The Mysterious Case of Marcus Haislip

By: 07.08.09  •  21 Comments

Marcus Haislip

Maybe I wasn’t watching basketball too carefully when Marcus Haislip was averaging 16.7 points and 6.7 boards per game at Tennessee. Or maybe he just didn’t make that much of an impression on me.

But now that the Spurs signed him to play on their summer league squad, Haislip is being re-hyped as a 6-10 heap of potential. It could be that R.C. Buford and San Antonio’s management is really a step ahead of the rest of the League, or we’re all just buying into a false mystique about the Spurs.

Ball Don’t Lie’s Kelly Dwyer wrote a genius column to the point about San Antonio’s mythical scouting powers. He wrote a fake dialogue between Gregg Popovich and GM R.C. Buford. Here’s an excerpt, in which Buford asks why Pop wants to sign Haislip.

Popovich: I just want to [mess] with people.

Buford: That’s admirable. In what way?

Popovich: Signing Marcus Haislip.

Buford: Not admirable. Why?

Popovich: I want to keep them on edge. They think we do everything right. We’re so fundamentally-sound. So, how do you say, internationale? We got Richard Jefferson for expiring deals, we picked up DeJuan Blair in the second round, we made monsters out of Parker and …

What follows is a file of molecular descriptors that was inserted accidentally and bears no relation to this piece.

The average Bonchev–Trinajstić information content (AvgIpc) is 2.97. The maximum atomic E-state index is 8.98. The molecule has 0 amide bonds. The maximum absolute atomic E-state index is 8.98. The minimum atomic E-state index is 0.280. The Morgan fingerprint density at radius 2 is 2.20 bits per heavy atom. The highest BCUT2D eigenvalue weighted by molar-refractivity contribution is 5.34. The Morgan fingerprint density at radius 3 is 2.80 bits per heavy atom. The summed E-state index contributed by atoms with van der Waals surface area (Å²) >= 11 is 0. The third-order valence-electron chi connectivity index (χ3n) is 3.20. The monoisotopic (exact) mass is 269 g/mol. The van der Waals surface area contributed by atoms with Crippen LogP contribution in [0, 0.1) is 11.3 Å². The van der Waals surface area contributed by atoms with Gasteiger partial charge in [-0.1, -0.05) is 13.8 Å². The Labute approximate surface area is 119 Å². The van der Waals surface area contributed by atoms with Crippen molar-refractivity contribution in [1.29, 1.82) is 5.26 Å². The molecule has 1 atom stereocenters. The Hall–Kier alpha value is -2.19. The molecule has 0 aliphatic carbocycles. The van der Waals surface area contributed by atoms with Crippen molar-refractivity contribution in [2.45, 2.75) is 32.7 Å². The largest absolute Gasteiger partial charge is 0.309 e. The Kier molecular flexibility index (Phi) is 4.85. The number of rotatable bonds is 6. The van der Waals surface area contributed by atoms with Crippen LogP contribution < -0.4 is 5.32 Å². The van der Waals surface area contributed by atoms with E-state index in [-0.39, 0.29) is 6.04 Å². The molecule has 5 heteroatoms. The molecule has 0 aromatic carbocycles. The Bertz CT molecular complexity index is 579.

Popovich: Nobody’s supposed to be as good as us. We’re, essentially, in Cincinnati with better food. I’m awesome, you’re hidden, Duncan‘s underrated, Ginobili and Parker came out of nowhere, and we still scare the piss out of people. You think we’re doing anything with Jefferson next year? Probably not. But the rest of the league still thinks of us as the mean computer that gets everything right.

Hypothetically Haislip signed with the Knicks instead of the Spurs. If he wasn’t already written off as a colossal bust, coming to New York would somehow cement that legacy for him. No one would expect him to come off the end of the bench, even though he’d be competing against guys with little to no measure of basketball skill. But now that he’s with the Spurs, teams around the League are frantically searching through Wikipedia to see if there are any other 6-10 former Lottery picks who are playing overseas.

The irony of the situation is that Haislip could actually be really good. Aron had been following his progress overseas – on the Turkish powerhouse Efes Pilsen and the Spanish team Unicaja Malaga. He worked his tail off over there, and put up 16.5 points per game in Spain last year – astronomical numbers given the style of play over there.

If Antonio McDyess ends up signing in San Antonio, Haislip will have a hell of a time trying to get time off the bench. But even if he doesn’t see any burn, signing with the Spurs might have been the best career move possible.

Source: Ball Don’t Lie

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